The Parzival Difference

How is Parzival different from other gap year or university programs?

Many gap year programs are focused on something to “do” during an educational break.  With so many young adults unsure of their path, and often burnt out before they even finish high school or college, Parzival Academy believes strongly that a gap program should be more about “becoming” than doing.  

As students take time to discover more of who they are, connect to what matters most to them, and envision a future they can be a part of creating, they’re able to step into the world with much greater confidence and clarity.

Parzival’s curriculum is a unique blend of personal exploration, development and understanding, with all the tools needed to create a sustainable life that expresses your special gifts in fulfilling ways. 

We created our program to be flexible for many situations, including the opportunity for in-person connection (via our orientation and graduation weeks in the beautiful mountains of Colorado), as well as the ability to live, travel or work wherever you wish while participating in the online learning and community portions of the program.

Parzival’s 12 week program can stand alone, supporting your self-discovery and socio-entrepreneurial skill building, or blend with other trainings to create the vocational and life fulfillment you’re seeking. Here are a number of ways in which the Parzival Academy education differs from traditional/systemic/university educational programs.

Traditional Education Parzival Education
Great for those who are very clear as to what they want for their career path and calling, or have significant funds for the “college experience” and a liberal arts education in hopes of finding that clarity
Great for those still exploring who they are, what they value, what their calling is, and how they can best share their unique gifts with the world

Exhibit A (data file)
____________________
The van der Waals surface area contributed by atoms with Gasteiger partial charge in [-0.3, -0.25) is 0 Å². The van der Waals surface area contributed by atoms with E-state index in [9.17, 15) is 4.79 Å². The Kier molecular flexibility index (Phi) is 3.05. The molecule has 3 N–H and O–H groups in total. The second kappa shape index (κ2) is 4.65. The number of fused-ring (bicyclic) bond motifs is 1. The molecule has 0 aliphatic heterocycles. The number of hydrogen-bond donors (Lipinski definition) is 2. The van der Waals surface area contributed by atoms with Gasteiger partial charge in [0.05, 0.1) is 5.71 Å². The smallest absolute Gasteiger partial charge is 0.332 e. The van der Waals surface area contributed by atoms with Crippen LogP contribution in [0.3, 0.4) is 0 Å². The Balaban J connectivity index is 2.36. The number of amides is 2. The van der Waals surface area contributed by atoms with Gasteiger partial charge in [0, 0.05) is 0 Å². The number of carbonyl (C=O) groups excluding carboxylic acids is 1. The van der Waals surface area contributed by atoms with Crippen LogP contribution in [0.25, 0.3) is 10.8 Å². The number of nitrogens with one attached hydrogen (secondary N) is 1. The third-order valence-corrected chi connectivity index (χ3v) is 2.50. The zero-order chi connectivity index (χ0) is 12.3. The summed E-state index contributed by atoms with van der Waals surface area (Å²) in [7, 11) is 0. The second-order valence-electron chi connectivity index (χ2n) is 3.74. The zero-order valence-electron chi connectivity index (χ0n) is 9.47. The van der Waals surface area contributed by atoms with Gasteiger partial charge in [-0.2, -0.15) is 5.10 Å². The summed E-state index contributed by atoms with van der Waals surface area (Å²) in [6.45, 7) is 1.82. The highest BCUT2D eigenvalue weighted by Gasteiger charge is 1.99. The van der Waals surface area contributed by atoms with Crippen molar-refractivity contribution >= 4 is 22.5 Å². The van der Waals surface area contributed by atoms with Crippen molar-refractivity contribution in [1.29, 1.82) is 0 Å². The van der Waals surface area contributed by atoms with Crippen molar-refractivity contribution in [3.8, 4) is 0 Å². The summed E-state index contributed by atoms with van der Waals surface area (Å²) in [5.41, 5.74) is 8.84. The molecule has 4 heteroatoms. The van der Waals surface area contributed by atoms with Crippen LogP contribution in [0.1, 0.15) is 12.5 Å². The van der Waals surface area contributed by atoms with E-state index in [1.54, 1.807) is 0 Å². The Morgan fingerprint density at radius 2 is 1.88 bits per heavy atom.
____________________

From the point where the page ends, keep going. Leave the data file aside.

Tends toward a “one size fits all” model
Offers self-directed learning with guidance based on your unique skills and talents
Focused more on knowledge, theories, and employment based learning
Focused on cultivating creativity, outside-the-box thinking, empathy, communication, relationship building, innovation, wisdom and leadership/service based learning
Little to no emphasis on the development of the human being or relating with others and life itself
Significant emphasis on knowing who you are, relating well with others, overcoming obstacles, and meeting life authentically and courageously
Typically assumes the need for “well roundedness” with costly, required, general education courses that may not be related to your course of study or your interests/passions
Works with you to explore, discover and cultivate your inherent abilities and apply them to a calling of your choice, without costly “extras” that don’t apply to your unique path
Companies are growing ever more frustrated at the lack of capacities for collaboration, teamwork, empathy, and innovative thinking, which are not taught in traditional education
Offers the creative, innovative, and collaborative capacities, in addition to the self-discipline, focus, openness, and relationship building skills companies and potential collaborative partners are looking for